The photo above this article is world famous. The photo can be found in many books about the Battle of Arnhem and has, for example, been used as a cover photo of the Dutch book “Another view on the Battle of Arnhem” by Peter Berends.
At the corner of Steenstraat near Musis Sacrum, the German Kriegsberichter Erwin Seeger took a photo of two British prisoners of war who were taken away by three German soldiers in a captured British jeep during the Battle of Arnhem.
Seeger had been sent to Arnhem to take propaganda photos that aptly captured the German victory over the British 1st Airborne Division.
The photo appears to be an accidental snapshot taken by a photographer who was in the right place at the right time. But that is an illusion. The photo is staged. Below you will find the other photos from the photo series that the German war photographer took before he got the perfect picture.
The series starts with the photo above. A German soldier is seated in a British jeep while his colleague is looking to the left at two British prisoners of war who are off-screen.
The British take a seat on the back of the jeep. As can be seen in all photos, the atmosphere is relaxed. The British are probably from Musis Sacrum. Musis was used as “Wehrmachtsheim” during World War II and served as a gathering place for British prisoners of war during the Battle of Arnhem.
British POWs were transported from Musis to various barracks outside Arnhem, from where they were transported by train to large prisoner of war camps in Germany.
The serial number on the jeep also makes it possible to find out which unit this jeep originally belonged to: the 1st Airlanding Light Regiment. This was an artillery regiment that used the jeeps to transport artillery guns. For most of the Battle of Arnhem, the guns of this regiment were placed at the Old Church on Benedendorpseweg in Oosterbeek.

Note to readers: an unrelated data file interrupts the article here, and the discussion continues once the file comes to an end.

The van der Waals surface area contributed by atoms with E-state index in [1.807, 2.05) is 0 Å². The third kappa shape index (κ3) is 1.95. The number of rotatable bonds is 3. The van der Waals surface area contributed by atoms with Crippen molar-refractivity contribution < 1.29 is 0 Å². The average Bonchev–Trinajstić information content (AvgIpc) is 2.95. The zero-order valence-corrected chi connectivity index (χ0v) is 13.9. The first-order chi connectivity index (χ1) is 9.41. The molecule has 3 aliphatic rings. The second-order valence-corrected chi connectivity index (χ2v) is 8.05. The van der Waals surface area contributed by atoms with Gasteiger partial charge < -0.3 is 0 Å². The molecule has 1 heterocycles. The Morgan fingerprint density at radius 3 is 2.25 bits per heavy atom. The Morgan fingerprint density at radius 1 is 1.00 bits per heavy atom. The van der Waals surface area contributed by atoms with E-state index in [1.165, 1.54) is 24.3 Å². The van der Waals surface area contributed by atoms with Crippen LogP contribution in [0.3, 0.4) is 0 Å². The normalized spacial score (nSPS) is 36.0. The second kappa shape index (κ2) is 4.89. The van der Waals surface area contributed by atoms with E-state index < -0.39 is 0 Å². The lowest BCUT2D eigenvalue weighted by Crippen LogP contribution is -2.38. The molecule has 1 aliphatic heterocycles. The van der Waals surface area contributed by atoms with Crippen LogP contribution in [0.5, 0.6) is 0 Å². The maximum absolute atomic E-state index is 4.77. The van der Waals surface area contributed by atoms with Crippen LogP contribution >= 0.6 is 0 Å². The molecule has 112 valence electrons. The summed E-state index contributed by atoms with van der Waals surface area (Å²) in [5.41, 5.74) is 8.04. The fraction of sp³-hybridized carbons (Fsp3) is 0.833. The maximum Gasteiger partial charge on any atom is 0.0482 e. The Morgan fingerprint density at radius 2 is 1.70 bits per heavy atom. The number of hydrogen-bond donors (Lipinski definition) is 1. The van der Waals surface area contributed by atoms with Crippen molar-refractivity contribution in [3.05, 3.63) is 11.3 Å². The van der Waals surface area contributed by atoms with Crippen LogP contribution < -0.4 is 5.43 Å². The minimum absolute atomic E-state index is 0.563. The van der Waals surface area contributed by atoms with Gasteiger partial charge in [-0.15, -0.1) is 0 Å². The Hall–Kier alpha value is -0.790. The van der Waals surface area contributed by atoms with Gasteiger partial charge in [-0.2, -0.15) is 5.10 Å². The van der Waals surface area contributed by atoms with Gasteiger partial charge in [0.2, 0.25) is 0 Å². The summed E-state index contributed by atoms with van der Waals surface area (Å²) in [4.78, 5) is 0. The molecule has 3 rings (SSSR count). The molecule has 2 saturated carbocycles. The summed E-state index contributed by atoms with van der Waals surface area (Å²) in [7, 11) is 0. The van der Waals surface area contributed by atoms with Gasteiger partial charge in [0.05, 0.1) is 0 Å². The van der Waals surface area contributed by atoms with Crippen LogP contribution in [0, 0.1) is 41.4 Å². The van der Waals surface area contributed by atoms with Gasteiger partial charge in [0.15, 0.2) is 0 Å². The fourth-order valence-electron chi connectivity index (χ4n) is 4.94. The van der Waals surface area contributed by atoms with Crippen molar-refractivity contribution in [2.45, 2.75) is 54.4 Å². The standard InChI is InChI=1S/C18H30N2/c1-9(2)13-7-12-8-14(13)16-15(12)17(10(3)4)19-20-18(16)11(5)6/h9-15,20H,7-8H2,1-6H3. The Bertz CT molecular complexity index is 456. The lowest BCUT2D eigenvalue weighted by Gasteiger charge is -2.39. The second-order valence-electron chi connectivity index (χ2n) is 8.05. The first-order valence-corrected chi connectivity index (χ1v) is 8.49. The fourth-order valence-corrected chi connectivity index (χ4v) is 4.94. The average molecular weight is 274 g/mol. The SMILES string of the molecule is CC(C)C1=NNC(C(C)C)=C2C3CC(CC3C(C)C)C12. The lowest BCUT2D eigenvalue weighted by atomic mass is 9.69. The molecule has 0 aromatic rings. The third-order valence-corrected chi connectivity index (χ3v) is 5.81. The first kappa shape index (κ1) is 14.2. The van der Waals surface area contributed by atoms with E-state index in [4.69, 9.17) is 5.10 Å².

It therefore seems likely that the jeep was captured by the Germans only after the Battle of Arnhem and that the photo series was made after the fighting. This is supported by the other photos Erwin Seeger took in Arnhem and Oosterbeek. All of these photos were also taken after the British withdrawal.
Probably at the request of the photographer, one of the German soldiers takes a seat on the hood of the jeep so that everyone is in the picture.
Remarkable: in front of the wheel, one of the soldiers clamped a German hand grenade in the grip that was often used by the British to clamp an ax.
Right. Everyone has taken a seat. The soldier on the hood turns his face to the camera.
Clearly visible in the background is the broken shop window. This was most probably due to the pressure wave of a bomb during Allied bombings in the morning of Sunday, September 17, 1944, a few hours before the airborne landings.
A vertical picture, so that the turrets of Musis Sacrum are also visible.
A close-up. It almost looks like a family photo. As a propaganda photo, this is not very useful.
A photo from slightly further away. Better, but still not perfect.
Yes. This is it. The perfect photo.